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Table 1 Challenges of implementing health interventions in primary schools

From: Community led active schools programme (CLASP) exploring the implementation of health interventions in primary schools: headteachers’ perspectives

Government-led priorities and funding “We know that physical activity is hugely important but when we’re actually getting measured by the Welsh Assembly Government on our performance in literacy and numeracy, you can tend to push physical activities out to one side…”(Participant E - Headteacher)
“It’s English and maths you know, we’re being hammered, English and maths, English and maths, that’s all that counts, and the Olympics come along, well sports important, or obesity comes up, sports important, it’s not really because there’s no extra funding in it you know…” (Participant N - Headteacher)
Initiative overload “We have the Welsh Assembly Government giving us initiatives, we have regional giving us, we have then our Local Authority giving us initiatives. We have then other things like we’re doing rights respect in school, we’re doing restorative practice, we do valley’s education, we do Healthy Schools, we do sustainability, we do a European schools, we do all these things, so yes, we do feel burdened.” (Participant A – Headteacher)
“They want us to manage their agenda for them, they don’t really… they’re not terribly bothered about ours…I mean, [X] will ring up at the end of a term and say, ‘Oh, how many children have taken part in after school clubs this term? We need the figures. And you just feel… I mean, that’s it, though, isn’t it. You need the figures. It’s a data crunching exercise. It’s got very little to do with you actually coming out and seeing if there’s any quality in that activity.” (Participant J - Headteacher)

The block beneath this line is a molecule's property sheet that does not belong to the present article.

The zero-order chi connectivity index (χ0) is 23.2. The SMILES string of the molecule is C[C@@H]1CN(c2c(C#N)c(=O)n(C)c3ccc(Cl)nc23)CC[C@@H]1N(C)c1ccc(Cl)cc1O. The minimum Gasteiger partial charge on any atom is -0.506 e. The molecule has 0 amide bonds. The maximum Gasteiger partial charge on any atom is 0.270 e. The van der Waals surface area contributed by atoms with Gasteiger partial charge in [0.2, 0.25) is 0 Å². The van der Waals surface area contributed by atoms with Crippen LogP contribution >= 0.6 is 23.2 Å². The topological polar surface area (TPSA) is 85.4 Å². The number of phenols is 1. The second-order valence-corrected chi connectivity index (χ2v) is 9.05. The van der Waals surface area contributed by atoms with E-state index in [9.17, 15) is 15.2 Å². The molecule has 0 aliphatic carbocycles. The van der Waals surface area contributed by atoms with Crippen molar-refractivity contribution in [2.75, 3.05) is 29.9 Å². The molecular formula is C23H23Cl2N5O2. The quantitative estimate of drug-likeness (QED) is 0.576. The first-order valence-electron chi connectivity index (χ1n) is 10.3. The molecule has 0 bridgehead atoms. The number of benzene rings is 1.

Autonomy v statutory approaches “I mean obviously there are some interventions which are statute and we’ve got to and there’s no choice I’m afraid, but I think it’s those, (coughs) excuse me, that sometimes, well it’s because of those that the more exciting, more creative activities don’t happen if you like, because of the legislative, the ones that we have to do that are statutory requirements.” (Participant H - Headteacher)
  “…we don’t have that power as a school. We’re a recipient, if you like, rather than a leader.” (Participant J - Headteacher)
  “I think sometimes there, that’s taken away from us in terms of that expertise because I know what works in my school isn’t necessarily going to be relevant in the school next door so it’s that lack of trust really that ‘just leave us alone to do it’ and yes, of course we’re accountable and I wouldn’t want to take any of that accountability away, but just let us get on with what we’re doing because it, we’re making it work for our children and you know, we’re not the experts but we do know what we’re doing.” (Participant H - Headteacher)
Health and safety litigation “But I did have a parent come in ‘cos we had some stepping stones made out of pieces of wood and they’d have little bit of fungus growing on the side and parents saying, ‘They shouldn’t be out there, that’s a health hazard that is,’ and I’d say, ‘Well no, they’re okay’, and again you’d have to tough it out sometimes and take it like the rest of it, because if the pieces of wood get wet and the children are jumping from one to the other they get slippery, they fall off and they learn then, it’s no good trying to play stepping stones when the wood is all wet, you know, we’ll do that when it’s dried out.” (Pilot 1 – Retired Headteacher)
  “Well they can’t, they couldn’t just go into the gym break time ‘cos it’s break time, you know, it has to be supervised and you know, we don’t tend to have an after school for our infants because obviously you’re staffing ratio gets higher, you know…” (Participant K - Headteacher)